Breastfeeding Basics. Tips for less breastfeeding stress in those first weeks

You guys, I’m two and a half weeks in with our sweet baby girl, and it’s simultaneously flown by and yet I feel as though I’ve been connected to her forever. This raising kids thing? It’s pretty spectacular! It’s also tiring and hard and beautiful and stressful and rewarding all at the same time. And I have to say, I realize why people keep having kids, because babies! This is number four for us, and I’ve learned that taking care of yourself (and your breasts) the first few weeks is imperative. So today I’m sharing just a few breastfeeding basics that have kept me sane through four nursing children and some tips for less breastfeeding stress in those first weeks.Breastfeeding Basics. Tips for less breastfeeding stress in those first weeks Breastfeeding Basics. Tips for less breastfeeding stress in those first weeks

Drink water.

Yep, it’s my first tip and it sounds easy enough or like it’s a no brainer… but with everything your body is going through postpartum, you’re going to need the hydration, especially when you’re making milk ’round the clock! It can be too easy to let this go, so stay vigilant. Staying hydrated will help you produce the milk you need, curb other symptoms, give you more energy and also help keep you cleaned out and regulated (constipation is NOT your friend postpartum).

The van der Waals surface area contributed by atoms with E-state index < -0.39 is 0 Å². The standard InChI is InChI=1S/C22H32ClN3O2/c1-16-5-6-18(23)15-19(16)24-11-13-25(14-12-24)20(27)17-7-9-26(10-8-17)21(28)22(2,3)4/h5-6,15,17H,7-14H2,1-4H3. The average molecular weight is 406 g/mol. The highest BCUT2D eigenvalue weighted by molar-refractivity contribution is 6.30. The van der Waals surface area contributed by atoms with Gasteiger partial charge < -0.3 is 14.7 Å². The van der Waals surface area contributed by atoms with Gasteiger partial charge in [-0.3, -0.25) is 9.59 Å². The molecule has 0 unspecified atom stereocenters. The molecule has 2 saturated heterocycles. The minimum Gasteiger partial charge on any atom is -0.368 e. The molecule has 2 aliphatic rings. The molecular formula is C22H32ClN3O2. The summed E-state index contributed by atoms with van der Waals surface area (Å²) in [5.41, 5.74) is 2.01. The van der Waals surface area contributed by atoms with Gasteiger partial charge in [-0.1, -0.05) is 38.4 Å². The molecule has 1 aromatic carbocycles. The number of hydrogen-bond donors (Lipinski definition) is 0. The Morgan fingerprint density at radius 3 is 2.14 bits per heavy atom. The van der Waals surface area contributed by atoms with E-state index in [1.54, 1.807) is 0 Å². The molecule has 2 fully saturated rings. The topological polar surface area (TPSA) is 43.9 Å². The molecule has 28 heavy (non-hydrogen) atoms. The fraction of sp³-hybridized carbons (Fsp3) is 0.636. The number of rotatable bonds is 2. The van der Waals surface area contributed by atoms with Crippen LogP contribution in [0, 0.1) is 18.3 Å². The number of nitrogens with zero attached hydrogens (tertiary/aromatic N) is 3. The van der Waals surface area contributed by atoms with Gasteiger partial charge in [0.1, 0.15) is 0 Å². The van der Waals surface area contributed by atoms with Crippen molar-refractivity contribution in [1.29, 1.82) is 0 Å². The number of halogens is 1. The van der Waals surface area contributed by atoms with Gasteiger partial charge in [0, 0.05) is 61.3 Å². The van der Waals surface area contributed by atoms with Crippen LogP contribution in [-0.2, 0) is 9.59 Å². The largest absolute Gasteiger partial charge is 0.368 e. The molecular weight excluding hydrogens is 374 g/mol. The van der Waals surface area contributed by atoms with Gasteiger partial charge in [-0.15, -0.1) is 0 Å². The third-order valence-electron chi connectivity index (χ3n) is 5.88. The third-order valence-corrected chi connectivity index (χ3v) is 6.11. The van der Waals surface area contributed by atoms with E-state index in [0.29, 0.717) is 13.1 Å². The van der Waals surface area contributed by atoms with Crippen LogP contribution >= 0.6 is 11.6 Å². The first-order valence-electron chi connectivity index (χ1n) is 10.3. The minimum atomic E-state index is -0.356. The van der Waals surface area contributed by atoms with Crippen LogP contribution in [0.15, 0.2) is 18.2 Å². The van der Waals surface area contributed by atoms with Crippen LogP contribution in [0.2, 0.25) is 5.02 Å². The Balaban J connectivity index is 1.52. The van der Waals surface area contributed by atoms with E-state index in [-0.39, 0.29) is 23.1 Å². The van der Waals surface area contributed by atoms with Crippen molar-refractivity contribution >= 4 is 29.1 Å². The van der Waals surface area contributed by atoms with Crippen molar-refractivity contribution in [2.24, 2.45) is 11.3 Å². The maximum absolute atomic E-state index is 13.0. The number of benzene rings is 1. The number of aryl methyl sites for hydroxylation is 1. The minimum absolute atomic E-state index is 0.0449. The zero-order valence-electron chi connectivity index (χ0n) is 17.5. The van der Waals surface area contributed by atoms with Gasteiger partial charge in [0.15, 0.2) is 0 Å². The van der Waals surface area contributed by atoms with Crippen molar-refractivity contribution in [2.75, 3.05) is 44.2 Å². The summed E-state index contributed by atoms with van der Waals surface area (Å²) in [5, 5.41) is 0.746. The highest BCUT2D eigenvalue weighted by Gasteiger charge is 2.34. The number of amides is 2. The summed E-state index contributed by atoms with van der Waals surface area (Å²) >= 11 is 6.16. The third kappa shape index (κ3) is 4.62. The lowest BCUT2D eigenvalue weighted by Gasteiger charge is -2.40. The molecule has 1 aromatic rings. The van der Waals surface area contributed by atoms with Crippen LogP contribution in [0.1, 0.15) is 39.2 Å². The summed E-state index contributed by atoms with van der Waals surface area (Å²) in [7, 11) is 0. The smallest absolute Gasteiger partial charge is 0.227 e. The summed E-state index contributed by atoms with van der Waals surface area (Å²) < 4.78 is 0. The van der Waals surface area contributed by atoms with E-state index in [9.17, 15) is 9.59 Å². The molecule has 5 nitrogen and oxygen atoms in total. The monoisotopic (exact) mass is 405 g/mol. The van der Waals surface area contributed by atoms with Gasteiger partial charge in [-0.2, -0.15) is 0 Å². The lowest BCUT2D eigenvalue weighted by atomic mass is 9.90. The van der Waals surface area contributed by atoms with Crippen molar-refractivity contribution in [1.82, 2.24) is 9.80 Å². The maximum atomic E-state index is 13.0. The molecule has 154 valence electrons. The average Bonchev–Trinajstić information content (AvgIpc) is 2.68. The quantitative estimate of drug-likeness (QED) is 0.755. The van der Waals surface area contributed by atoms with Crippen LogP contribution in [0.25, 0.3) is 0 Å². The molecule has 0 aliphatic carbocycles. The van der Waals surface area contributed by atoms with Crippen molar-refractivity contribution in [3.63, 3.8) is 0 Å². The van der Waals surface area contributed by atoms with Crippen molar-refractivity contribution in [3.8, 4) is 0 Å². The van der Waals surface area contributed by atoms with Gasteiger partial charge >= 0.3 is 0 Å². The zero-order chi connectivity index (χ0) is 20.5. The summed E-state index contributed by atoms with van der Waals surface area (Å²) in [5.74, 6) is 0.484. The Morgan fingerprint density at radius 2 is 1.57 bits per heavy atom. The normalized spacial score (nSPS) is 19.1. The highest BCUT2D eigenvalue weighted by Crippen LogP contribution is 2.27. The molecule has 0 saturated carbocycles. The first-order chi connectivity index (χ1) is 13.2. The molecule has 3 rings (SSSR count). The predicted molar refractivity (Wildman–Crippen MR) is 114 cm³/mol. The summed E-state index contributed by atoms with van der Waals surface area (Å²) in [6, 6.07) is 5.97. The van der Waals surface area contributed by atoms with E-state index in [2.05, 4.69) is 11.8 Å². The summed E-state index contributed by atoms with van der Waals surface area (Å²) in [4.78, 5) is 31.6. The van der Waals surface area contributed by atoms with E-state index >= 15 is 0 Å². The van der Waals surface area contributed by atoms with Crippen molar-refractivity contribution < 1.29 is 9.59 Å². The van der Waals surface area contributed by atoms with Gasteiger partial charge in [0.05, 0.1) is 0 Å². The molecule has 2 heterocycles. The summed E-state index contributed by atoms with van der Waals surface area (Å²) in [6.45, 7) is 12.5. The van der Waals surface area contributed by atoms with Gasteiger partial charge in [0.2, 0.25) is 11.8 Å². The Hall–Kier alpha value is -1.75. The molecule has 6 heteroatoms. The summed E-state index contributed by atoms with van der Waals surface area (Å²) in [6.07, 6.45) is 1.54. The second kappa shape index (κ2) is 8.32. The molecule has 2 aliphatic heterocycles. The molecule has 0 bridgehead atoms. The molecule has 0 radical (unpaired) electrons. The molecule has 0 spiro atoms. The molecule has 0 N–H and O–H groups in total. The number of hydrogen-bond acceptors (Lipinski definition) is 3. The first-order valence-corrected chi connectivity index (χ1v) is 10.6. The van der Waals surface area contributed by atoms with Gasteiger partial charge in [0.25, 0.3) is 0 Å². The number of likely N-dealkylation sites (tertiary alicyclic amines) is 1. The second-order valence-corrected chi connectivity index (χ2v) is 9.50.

Supplement.

Keep taking your prenatal vitamin and most supplements you were on while pregnant. I like adding in a probiotic as well to help curb thrush and keep my digestive system running well (both can be issues after giving birth and when nursing). I went through thrush when nursing Skylar, and it was one of the most painful experiences of my life, thus these first two tips that will help in avoiding issues like this one.